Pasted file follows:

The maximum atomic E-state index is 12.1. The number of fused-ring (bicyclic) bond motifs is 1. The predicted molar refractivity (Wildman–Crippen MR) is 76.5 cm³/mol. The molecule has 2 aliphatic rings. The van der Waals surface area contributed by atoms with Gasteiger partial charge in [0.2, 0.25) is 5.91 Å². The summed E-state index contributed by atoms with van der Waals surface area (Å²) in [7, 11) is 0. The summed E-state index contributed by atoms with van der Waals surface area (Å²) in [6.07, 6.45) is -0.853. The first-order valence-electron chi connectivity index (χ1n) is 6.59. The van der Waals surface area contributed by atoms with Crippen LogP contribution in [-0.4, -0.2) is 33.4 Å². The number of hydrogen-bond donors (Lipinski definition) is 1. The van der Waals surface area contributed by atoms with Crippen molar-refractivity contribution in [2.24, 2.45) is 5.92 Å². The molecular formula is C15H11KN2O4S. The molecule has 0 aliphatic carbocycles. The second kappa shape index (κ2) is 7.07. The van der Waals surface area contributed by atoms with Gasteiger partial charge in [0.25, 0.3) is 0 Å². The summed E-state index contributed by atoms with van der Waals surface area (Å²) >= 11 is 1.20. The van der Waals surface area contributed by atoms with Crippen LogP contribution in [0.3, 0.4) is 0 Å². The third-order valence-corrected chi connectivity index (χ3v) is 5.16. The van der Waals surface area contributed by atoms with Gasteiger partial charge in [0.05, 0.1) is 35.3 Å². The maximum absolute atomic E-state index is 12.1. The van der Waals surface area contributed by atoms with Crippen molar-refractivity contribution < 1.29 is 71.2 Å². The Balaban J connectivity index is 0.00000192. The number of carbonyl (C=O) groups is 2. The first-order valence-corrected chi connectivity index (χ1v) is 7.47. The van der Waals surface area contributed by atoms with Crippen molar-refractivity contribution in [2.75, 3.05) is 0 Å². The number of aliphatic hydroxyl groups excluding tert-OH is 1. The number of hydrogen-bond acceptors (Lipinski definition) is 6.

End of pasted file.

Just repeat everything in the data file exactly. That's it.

The maximum atomic E-state index is 12.1. The number of fused-ring (bicyclic) bond motifs is 1. The predicted molar refractivity (Wildman–Crippen MR) is 76.5 cm³/mol. The molecule has 2 aliphatic rings. The van der Waals surface area contributed by atoms with Gasteiger partial charge in [0.2, 0.25) is 5.91 Å². The summed E-state index contributed by atoms with van der Waals surface area (Å²) in [7, 11) is 0. The summed E-state index contributed by atoms with van der Waals surface area (Å²) in [6.07, 6.45) is -0.853. The first-order valence-electron chi connectivity index (χ1n) is 6.59. The van der Waals surface area contributed by atoms with Crippen LogP contribution in [-0.4, -0.2) is 33.4 Å². The number of hydrogen-bond donors (Lipinski definition) is 1. The van der Waals surface area contributed by atoms with Crippen molar-refractivity contribution in [2.24, 2.45) is 5.92 Å². The molecular formula is C15H11KN2O4S. The molecule has 0 aliphatic carbocycles. The second kappa shape index (κ2) is 7.07. The van der Waals surface area contributed by atoms with Gasteiger partial charge in [0.25, 0.3) is 0 Å². The summed E-state index contributed by atoms with van der Waals surface area (Å²) >= 11 is 1.20. The van der Waals surface area contributed by atoms with Crippen LogP contribution in [0.3, 0.4) is 0 Å². The third-order valence-corrected chi connectivity index (χ3v) is 5.16. The van der Waals surface area contributed by atoms with Gasteiger partial charge in [0.05, 0.1) is 35.3 Å². The maximum absolute atomic E-state index is 12.1. The van der Waals surface area contributed by atoms with Crippen molar-refractivity contribution < 1.29 is 71.2 Å². The Balaban J connectivity index is 0.00000192. The number of carbonyl (C=O) groups is 2. The first-order valence-corrected chi connectivity index (χ1v) is 7.47. The van der Waals surface area contributed by atoms with Crippen molar-refractivity contribution in [2.75, 3.05) is 0 Å². The number of aliphatic hydroxyl groups excluding tert-OH is 1. The number of hydrogen-bond acceptors (Lipinski definition) is 6.